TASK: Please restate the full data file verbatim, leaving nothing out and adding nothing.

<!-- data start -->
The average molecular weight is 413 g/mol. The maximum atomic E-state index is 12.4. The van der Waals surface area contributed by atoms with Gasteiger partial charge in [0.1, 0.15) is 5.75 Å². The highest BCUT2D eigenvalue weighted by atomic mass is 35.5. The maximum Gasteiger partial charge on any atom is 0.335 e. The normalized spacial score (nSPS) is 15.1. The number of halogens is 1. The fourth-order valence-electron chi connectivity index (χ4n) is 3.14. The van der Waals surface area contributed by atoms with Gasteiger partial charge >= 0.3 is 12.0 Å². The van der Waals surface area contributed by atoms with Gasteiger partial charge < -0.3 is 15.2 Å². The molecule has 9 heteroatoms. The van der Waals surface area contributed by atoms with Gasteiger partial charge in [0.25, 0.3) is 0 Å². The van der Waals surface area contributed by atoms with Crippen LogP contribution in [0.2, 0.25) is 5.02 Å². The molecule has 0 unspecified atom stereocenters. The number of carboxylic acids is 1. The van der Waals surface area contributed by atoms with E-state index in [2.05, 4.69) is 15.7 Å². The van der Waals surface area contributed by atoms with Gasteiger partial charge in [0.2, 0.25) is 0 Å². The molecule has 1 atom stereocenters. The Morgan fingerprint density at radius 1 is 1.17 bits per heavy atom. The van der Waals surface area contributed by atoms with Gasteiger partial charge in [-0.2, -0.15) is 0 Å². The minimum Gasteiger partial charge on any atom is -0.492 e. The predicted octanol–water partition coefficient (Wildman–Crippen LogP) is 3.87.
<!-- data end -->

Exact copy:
The average molecular weight is 413 g/mol. The maximum atomic E-state index is 12.4. The van der Waals surface area contributed by atoms with Gasteiger partial charge in [0.1, 0.15) is 5.75 Å². The highest BCUT2D eigenvalue weighted by atomic mass is 35.5. The maximum Gasteiger partial charge on any atom is 0.335 e. The normalized spacial score (nSPS) is 15.1. The number of halogens is 1. The fourth-order valence-electron chi connectivity index (χ4n) is 3.14. The van der Waals surface area contributed by atoms with Gasteiger partial charge >= 0.3 is 12.0 Å². The van der Waals surface area contributed by atoms with Gasteiger partial charge < -0.3 is 15.2 Å². The molecule has 9 heteroatoms. The van der Waals surface area contributed by atoms with Gasteiger partial charge in [0.25, 0.3) is 0 Å². The van der Waals surface area contributed by atoms with Crippen LogP contribution in [0.2, 0.25) is 5.02 Å². The molecule has 0 unspecified atom stereocenters. The number of carboxylic acids is 1. The van der Waals surface area contributed by atoms with E-state index in [2.05, 4.69) is 15.7 Å². The van der Waals surface area contributed by atoms with Gasteiger partial charge in [0.2, 0.25) is 0 Å². The molecule has 1 atom stereocenters. The Morgan fingerprint density at radius 1 is 1.17 bits per heavy atom. The van der Waals surface area contributed by atoms with Gasteiger partial charge in [-0.2, -0.15) is 0 Å². The minimum Gasteiger partial charge on any atom is -0.492 e. The predicted octanol–water partition coefficient (Wildman–Crippen LogP) is 3.87.